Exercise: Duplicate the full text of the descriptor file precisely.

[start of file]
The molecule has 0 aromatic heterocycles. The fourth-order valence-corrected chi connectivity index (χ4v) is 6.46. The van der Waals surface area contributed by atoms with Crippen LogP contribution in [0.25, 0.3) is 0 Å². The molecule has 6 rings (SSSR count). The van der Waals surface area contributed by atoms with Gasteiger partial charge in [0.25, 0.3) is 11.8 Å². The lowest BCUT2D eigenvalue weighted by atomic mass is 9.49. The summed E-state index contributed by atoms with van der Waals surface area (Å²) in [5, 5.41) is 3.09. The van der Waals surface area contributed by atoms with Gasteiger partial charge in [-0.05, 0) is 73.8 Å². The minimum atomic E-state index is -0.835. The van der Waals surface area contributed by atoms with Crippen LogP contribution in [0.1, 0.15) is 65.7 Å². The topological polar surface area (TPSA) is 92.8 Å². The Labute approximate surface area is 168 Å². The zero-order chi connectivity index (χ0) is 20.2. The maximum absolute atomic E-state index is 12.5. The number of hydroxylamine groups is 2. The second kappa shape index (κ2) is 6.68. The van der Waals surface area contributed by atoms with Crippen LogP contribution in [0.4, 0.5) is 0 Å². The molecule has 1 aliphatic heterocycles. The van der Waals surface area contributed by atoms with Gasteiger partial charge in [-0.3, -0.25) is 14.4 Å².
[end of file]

The molecule has 0 aromatic heterocycles. The fourth-order valence-corrected chi connectivity index (χ4v) is 6.46. The van der Waals surface area contributed by atoms with Crippen LogP contribution in [0.25, 0.3) is 0 Å². The molecule has 6 rings (SSSR count). The van der Waals surface area contributed by atoms with Gasteiger partial charge in [0.25, 0.3) is 11.8 Å². The lowest BCUT2D eigenvalue weighted by atomic mass is 9.49. The summed E-state index contributed by atoms with van der Waals surface area (Å²) in [5, 5.41) is 3.09. The van der Waals surface area contributed by atoms with Gasteiger partial charge in [-0.05, 0) is 73.8 Å². The minimum atomic E-state index is -0.835. The van der Waals surface area contributed by atoms with Crippen LogP contribution in [0.1, 0.15) is 65.7 Å². The topological polar surface area (TPSA) is 92.8 Å². The Labute approximate surface area is 168 Å². The zero-order chi connectivity index (χ0) is 20.2. The maximum absolute atomic E-state index is 12.5. The number of hydroxylamine groups is 2. The second kappa shape index (κ2) is 6.68. The van der Waals surface area contributed by atoms with Crippen LogP contribution in [0.4, 0.5) is 0 Å². The molecule has 1 aliphatic heterocycles. The van der Waals surface area contributed by atoms with Gasteiger partial charge in [-0.3, -0.25) is 14.4 Å².